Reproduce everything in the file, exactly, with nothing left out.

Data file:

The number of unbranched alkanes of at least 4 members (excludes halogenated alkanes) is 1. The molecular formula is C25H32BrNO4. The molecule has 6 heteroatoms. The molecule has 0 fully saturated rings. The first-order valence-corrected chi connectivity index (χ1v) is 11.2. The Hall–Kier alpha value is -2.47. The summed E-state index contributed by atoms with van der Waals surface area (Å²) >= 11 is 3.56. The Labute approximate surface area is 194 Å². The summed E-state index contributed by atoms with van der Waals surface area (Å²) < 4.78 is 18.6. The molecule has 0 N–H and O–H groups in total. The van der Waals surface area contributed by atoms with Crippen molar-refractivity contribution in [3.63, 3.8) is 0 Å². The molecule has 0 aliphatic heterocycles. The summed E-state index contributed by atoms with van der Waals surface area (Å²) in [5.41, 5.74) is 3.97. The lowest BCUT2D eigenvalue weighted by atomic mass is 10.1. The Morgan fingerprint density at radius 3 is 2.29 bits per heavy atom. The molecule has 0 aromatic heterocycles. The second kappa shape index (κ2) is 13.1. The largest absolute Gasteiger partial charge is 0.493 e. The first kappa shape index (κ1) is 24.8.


The number of unbranched alkanes of at least 4 members (excludes halogenated alkanes) is 1. The molecular formula is C25H32BrNO4. The molecule has 6 heteroatoms. The molecule has 0 fully saturated rings. The first-order valence-corrected chi connectivity index (χ1v) is 11.2. The Hall–Kier alpha value is -2.47. The summed E-state index contributed by atoms with van der Waals surface area (Å²) >= 11 is 3.56. The Labute approximate surface area is 194 Å². The summed E-state index contributed by atoms with van der Waals surface area (Å²) < 4.78 is 18.6. The molecule has 0 N–H and O–H groups in total. The van der Waals surface area contributed by atoms with Crippen molar-refractivity contribution in [3.63, 3.8) is 0 Å². The molecule has 0 aliphatic heterocycles. The summed E-state index contributed by atoms with van der Waals surface area (Å²) in [5.41, 5.74) is 3.97. The lowest BCUT2D eigenvalue weighted by atomic mass is 10.1. The Morgan fingerprint density at radius 3 is 2.29 bits per heavy atom. The molecule has 0 aromatic heterocycles. The second kappa shape index (κ2) is 13.1. The largest absolute Gasteiger partial charge is 0.493 e. The first kappa shape index (κ1) is 24.8.